Child support is ordered to ensure that children receive financial support. Both parents are obligated to support their children- even if they are not living together. “Well, how much?” –you may ask! The Texas Family Code establishes “guideline” child support amounts. Furthermore, the code establishes the presumption that the guideline amounts are reasonable and that an order which conforms to the guidelines is in the best interest of the child.
Guideline child support is generally as follows:
- For one child 20% of the obligors net income
- For two children 25% of the obligors net income
- For three children 30% of the obligors net income
- For four children 35% of the obligors net income
- For five children 40% of the obligors net income
- Note: Guideline support is generally calculated on the presumption that the Court will order the obligor (person who pays child support) to also provide health insurance for the children.
If there is more than one child you will also need to address what happens when the oldest child turns 18 or graduates from high school, whichever event occurs first. The court will not take more than 50% of the obligor’s net income for child support. After all, the obligor must eat and pay for their own rent, too! Also, there is a multi-family guideline that may apply if the obligor has a legal duty to support other children who are not part of this case…which may result in the obligor paying a lesser percentage than listed above.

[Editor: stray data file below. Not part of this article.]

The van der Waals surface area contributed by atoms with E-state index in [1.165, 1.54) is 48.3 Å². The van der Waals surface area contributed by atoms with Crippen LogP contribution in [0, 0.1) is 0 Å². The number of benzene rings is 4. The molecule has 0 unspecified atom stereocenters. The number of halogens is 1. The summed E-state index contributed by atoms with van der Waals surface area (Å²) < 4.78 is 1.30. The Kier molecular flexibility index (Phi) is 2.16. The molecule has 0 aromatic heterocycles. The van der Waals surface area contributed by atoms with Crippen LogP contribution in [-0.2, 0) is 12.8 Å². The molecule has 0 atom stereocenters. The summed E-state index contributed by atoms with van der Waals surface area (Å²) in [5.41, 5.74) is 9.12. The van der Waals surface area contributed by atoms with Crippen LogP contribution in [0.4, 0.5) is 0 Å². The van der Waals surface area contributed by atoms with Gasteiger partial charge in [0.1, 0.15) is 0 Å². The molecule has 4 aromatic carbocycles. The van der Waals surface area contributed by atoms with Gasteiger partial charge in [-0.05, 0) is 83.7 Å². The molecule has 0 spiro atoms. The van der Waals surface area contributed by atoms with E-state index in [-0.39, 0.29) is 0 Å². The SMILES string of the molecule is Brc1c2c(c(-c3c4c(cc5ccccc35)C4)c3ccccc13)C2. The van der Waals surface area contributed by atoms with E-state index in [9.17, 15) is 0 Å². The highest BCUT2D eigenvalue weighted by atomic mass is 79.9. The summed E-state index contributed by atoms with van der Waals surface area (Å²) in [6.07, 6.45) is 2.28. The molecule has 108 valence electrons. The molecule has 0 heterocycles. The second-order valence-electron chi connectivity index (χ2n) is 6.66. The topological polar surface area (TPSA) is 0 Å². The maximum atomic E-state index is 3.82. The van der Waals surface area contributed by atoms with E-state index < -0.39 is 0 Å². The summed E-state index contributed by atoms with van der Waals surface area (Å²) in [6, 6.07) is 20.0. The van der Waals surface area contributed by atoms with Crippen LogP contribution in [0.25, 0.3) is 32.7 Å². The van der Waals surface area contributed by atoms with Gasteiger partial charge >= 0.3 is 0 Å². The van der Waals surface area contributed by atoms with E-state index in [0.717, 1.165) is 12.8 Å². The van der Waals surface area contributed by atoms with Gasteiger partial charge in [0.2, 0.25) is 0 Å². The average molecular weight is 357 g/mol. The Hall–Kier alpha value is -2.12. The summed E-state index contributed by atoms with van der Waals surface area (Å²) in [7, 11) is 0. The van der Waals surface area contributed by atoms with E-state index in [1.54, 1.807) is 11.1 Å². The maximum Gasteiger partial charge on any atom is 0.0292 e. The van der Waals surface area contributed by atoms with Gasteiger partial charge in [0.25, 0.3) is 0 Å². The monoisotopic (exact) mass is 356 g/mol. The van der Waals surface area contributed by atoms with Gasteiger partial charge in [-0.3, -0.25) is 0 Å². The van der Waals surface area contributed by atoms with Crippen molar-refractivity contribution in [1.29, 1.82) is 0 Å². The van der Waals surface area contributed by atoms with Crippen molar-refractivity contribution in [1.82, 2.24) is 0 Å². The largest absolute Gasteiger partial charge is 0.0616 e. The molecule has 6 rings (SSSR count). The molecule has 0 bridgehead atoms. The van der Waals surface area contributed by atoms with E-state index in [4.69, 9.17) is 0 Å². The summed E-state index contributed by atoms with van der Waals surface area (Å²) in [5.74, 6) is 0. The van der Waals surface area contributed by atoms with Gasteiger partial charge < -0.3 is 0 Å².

This is a thumbnail sketch only! Other rules apply to higher wage earners, etc. As you can see, calculating child support can become a complicated issue. When you have a hearing on this matter you will have follow rules/laws from the Texas Family Code, the Texas Rules of Civil Procedure, Texas Rules of Evidence and Local Rules, among others. So, whether you need child support or if you will be obligated to pay child support should consider getting an attorney to assist you.